Who says you are green?

Thursday, 4 October 2018 00:00 -     - {{hitsCtrl.values.hits}}

In a recent promotion in Sri Lanka, an internationally reputed Fast Moving Consumer Goods (FMCG) company gave away a free gift with every purchased pack. The product was labelled as an ‘Environmentally Friendly Product’, but was in a completely sealed package that did not allow the potential purchaser an opportunity for tactile contact. Only after making the purchase was the writer able to feel the product, and its plastic touch prompted some investigation into its production process. 

Informal enquiries through back channels revealed that the product was supposed to be made from 50% straw and 50% polypropylene. Since the product was made from a composite material, the product in question could be difficult to recycle. Thus, the product was bound to end up in a landfill or a beach with other plastic debris. Given the circumstances, how does this qualify as an ‘environmentally-friendly product’? But more importantly, what consequences will this company face for making such a misleading claim? Unfortunately, the answer is ‘none’. 

This is a classic example of ‘Greenwashing’. Greenwashing (a compound word modelled after ‘whitewash’) is the practice of making unsubstantiated or misleading claims about the environmental benefits of a product, service or company policy. Evidence that an organisation is greenwashing often comes from pointing out the spending differences: When significantly more money and time has been spent on advertising about being ‘green’ than is actually spent on environmentally sound practices. Some famous greenwashing examples are when Mobil Chemical added some starch to their ‘Hefty’ trash bags and then labelled them as biodegradable, for which they were sued for their false claims and had to subsequently remove the term from their packaging and advertising. Another example is the $200 million public relations and advertising campaign to rebrand BP as an environmentally friendly company with the slogan ‘Beyond Petroleum’ (https://www.azocleantech.com/article.aspx?ArticleID=109).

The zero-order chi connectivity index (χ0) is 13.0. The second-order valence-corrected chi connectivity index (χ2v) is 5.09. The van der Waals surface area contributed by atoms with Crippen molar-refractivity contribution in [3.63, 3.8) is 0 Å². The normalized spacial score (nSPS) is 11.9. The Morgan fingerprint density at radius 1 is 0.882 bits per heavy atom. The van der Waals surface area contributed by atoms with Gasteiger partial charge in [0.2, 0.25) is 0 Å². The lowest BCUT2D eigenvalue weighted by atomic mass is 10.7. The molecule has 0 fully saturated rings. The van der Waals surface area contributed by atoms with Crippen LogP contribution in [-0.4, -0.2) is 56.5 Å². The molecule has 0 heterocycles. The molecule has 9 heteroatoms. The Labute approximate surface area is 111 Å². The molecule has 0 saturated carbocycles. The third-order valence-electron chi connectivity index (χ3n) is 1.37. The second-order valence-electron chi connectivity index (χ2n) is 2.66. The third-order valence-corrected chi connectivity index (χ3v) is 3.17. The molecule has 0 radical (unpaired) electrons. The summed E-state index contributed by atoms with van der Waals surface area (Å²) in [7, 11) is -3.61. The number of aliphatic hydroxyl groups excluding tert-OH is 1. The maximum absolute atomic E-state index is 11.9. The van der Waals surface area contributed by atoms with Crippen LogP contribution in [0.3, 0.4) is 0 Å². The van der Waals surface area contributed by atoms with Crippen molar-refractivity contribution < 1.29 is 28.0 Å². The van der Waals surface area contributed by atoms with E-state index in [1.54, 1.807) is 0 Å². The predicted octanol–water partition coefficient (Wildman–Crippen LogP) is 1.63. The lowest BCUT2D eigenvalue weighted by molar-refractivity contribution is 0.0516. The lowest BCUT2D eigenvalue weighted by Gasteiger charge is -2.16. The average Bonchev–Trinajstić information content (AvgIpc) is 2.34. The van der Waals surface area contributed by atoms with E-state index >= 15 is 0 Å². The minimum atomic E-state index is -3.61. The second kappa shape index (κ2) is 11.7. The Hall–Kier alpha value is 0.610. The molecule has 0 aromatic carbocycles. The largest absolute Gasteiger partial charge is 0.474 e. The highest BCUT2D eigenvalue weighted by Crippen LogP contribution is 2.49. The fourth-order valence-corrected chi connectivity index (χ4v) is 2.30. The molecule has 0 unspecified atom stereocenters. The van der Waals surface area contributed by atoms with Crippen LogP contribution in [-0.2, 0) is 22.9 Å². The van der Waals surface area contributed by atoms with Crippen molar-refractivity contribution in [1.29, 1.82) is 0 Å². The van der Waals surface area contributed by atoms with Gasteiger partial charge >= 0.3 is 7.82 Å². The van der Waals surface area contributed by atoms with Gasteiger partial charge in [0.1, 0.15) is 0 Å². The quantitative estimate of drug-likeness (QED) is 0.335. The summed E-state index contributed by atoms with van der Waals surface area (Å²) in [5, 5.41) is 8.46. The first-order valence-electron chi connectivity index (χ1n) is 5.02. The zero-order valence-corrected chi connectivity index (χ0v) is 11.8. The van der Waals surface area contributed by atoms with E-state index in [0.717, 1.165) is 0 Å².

The reality is that being merely recyclable is not enough to make it truly environmentally friendly. In the United States, less than 10 percent of plastics were actually recycled, causing a strain on resources, landfill space, and oceans. Calling recyclables ‘eco-friendly’ is too big a claim considering the inefficiency of our recycling systems and the scale of plastic pollution (http://blogs.worldwatch.org/greenwashing-green-products-trying-trick).

In 2008, Nestle Waters Canada even ran an ad claiming: “Bottled water is the most environmentally responsible consumer product in the world.” Several Canadian groups quickly filed a complaint against the company. Five years later, during Earth Day 2013, the International Bottled Water Association doubled down on the sustainability claims, announcing that bottled water was ‘the face of positive change’ because the industry was using less plastic in its bottles and relying more on recycled plastic. Sustainability promises aside, only about 31% of plastic bottles end up getting recycled, which means that ‘the face of positive change’ creates millions of tons of garbage every year, much of which ends up in landfills or the ocean (https://www.theguardian.com/sustainable-business/2016/aug/20/greenwashing-environmentalism-lies-companies).